I believe it’s downscaled to HDR10 but not HDR10+. I watched a lot of videos on this prior to buying the tv and do not feel it a deal breaker not having it on a Q90.In terms of DV content on Netflix and AppleTV.... is it somehow downscaled to HDR 10+ or does it look noticeably worse? Interested how people who stream this stuff feel - shortchanged or not bothered?
Thanks fella. Sound adviceI believe it’s downscaled to HDR10 but not HDR10+. I watched a lot of videos on this prior to buying the tv and do not feel it a deal breaker not having it on a Q90.
from watching some of the videos online, it’s more important that the tv can handle HDR10 correctly before thinking of DV etc.
This is great. Thank you!FOMO's got it right, I think.
Look at the actual hardware capabilities of the TVs first. If the TV has high peak brightness and good contrast, "plain old" HDR10 will look amazing. If the TV can't hit those peaks or has lackluster contrast, Dolby Vision vs HDR10+ is completely moot. Now if you're looking at two TVs with pretty much identical peak brightness and contrast, then you could argue that Dolby Vision support is an advantage for content that uses it, but then that also depends on how the content is mastered. Some Dolby Vision content is not truly HDR at all, as the creators have apparently just stuffed an SDR film into a Dolby Vision container, such as the original Star Wars trilogy and The Mandalorian on Disney Plus:
Edit: Removed FOMO video, since @Daveyboy1985 posted the same video moments before me =)
solid adviceI would not recommend an OLED in a brightly lit room. I bought a Panasonic OLED for the living room on a fantastic bargain a few months ago, but I took it back because the reflections were too annoying during day time. Now if there was an OLED TV with the same kind of anti-reflective filter as Samsung uses on their top QLED models, I might reconsider. But I'm firmly decided on LCD for now. Definitely no point in spending more for perfect blacks that will be hidden behind the reflection of your windows.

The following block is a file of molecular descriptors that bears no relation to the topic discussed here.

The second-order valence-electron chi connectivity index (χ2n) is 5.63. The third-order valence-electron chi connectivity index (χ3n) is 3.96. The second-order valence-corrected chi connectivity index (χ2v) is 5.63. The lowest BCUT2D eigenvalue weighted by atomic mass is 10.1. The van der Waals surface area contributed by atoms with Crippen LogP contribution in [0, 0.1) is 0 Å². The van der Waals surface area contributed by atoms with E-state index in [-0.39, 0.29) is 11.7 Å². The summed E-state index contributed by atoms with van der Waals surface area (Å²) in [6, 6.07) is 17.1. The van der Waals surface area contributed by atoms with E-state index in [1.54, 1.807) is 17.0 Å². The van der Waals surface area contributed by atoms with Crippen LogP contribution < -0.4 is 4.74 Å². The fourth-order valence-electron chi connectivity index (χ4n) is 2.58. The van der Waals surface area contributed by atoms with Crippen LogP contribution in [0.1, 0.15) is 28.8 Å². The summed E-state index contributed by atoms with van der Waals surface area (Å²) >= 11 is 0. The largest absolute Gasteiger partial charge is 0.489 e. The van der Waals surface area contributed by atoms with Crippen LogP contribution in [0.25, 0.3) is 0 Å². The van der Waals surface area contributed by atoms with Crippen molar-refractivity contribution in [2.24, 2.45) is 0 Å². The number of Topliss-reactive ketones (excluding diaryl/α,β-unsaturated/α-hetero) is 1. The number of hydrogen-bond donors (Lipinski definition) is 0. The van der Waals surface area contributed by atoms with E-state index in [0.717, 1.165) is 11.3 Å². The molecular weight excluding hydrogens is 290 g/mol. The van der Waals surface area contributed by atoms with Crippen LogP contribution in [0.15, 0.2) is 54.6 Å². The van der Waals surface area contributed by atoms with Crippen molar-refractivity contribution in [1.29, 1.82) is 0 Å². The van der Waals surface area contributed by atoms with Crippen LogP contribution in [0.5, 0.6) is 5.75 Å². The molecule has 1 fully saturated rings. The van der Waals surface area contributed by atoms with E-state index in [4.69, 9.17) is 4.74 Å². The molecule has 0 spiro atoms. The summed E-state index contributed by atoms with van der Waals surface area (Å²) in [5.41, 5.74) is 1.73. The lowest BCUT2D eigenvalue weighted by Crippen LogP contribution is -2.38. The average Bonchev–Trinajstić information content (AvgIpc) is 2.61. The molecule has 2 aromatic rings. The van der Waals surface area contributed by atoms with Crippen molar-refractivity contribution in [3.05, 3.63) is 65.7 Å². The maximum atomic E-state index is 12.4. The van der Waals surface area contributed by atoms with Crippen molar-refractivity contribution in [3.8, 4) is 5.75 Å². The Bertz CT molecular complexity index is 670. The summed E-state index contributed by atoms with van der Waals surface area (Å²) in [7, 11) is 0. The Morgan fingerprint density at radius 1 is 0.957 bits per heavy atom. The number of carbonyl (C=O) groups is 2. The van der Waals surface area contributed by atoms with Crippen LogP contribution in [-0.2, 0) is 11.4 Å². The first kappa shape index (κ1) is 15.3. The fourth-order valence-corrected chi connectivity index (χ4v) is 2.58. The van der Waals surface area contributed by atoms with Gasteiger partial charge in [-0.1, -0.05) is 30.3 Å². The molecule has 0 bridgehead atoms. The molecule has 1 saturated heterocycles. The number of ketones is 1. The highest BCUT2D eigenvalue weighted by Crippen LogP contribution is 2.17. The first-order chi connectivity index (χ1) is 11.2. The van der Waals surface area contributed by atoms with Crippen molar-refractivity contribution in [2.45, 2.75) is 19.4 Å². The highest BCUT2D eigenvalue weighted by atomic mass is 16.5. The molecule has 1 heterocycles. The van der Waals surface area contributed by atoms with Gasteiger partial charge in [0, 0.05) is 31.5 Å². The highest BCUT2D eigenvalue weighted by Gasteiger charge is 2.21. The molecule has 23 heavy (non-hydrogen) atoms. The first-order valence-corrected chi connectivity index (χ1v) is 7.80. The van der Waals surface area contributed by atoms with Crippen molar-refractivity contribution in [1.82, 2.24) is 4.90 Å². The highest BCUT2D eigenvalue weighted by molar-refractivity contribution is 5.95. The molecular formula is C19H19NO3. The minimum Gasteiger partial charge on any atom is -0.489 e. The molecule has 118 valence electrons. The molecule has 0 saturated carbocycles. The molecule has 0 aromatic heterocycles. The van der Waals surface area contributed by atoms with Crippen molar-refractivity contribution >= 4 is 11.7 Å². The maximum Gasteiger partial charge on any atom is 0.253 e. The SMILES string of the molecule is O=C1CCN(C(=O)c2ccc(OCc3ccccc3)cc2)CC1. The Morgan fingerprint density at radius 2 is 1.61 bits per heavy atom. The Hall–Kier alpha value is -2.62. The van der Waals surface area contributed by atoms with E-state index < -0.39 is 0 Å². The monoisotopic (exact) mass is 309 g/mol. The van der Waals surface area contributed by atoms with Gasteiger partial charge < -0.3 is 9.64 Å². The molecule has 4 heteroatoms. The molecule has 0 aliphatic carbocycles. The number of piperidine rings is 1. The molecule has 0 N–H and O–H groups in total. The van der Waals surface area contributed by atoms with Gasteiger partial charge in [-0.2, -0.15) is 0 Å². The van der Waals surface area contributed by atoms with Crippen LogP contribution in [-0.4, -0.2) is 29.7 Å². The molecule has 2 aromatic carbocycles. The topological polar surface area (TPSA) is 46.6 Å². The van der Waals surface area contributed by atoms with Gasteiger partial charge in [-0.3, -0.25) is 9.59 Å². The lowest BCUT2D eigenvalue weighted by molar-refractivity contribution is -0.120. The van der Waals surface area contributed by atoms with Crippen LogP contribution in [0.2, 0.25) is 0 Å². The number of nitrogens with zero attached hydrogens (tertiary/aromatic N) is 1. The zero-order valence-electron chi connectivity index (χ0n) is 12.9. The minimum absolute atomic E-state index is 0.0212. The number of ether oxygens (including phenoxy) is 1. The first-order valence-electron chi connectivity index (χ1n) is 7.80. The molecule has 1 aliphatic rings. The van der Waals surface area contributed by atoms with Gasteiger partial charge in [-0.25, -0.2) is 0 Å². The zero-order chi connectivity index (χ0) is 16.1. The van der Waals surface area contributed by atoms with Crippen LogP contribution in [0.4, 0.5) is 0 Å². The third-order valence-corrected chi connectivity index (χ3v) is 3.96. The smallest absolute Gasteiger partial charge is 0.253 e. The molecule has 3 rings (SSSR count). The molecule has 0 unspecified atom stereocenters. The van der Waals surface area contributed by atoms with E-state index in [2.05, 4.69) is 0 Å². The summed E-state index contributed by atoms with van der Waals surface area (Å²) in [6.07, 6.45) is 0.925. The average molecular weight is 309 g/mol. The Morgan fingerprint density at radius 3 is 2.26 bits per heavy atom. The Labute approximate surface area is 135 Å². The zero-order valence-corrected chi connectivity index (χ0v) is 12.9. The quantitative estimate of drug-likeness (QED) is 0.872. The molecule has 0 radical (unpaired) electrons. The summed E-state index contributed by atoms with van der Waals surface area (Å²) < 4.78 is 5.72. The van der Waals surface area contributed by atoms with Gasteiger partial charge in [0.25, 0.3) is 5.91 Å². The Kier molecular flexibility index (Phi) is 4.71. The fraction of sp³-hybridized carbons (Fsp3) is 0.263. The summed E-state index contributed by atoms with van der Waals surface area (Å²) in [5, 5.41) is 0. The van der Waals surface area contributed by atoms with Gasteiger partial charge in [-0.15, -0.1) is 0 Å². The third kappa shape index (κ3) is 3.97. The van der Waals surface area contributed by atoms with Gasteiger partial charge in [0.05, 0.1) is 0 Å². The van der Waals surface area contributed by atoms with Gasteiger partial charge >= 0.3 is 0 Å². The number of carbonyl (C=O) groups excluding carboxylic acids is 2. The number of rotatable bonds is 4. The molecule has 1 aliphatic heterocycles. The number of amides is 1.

Perhaps this part?Some of the comments here are quite naive and surprising.
Reading again what I wrote above, this came out completely wrong. The point I intended to make (but somehow messed up) is that getting a TV with a good dynamic range (ability to produce deep blacks and high peak brightness) has a much bigger impact on your viewing experience than whether it supports Dolby Vision/HDR10+ or not. From what I understand, content which is mastered for a peak brightness of 1000 nits does not need any tone mapping applied when displayed on a TV capable of both deep blacks and peak brightness of 1000 nits or higher, and thus dynamic metadata is not useful. Dynamic metadata is especially helpful if your TV is less capable, helping the TV adapt its tone mapping from scene to scene in order to make the most of the limited dynamic range that it actually has to work with, while preserving the creator's intent as much as possible. But no matter how clever the TV's tone mapping is, if the peak brightness is poor and/or the black level is too elevated, you will not get that HDR "pop" which I think people have come to expect.If the TV has high peak brightness and good contrast, "plain old" HDR10 will look amazing. If the TV can't hit those peaks or has lackluster contrast, Dolby Vision vs HDR10+ is completely moot.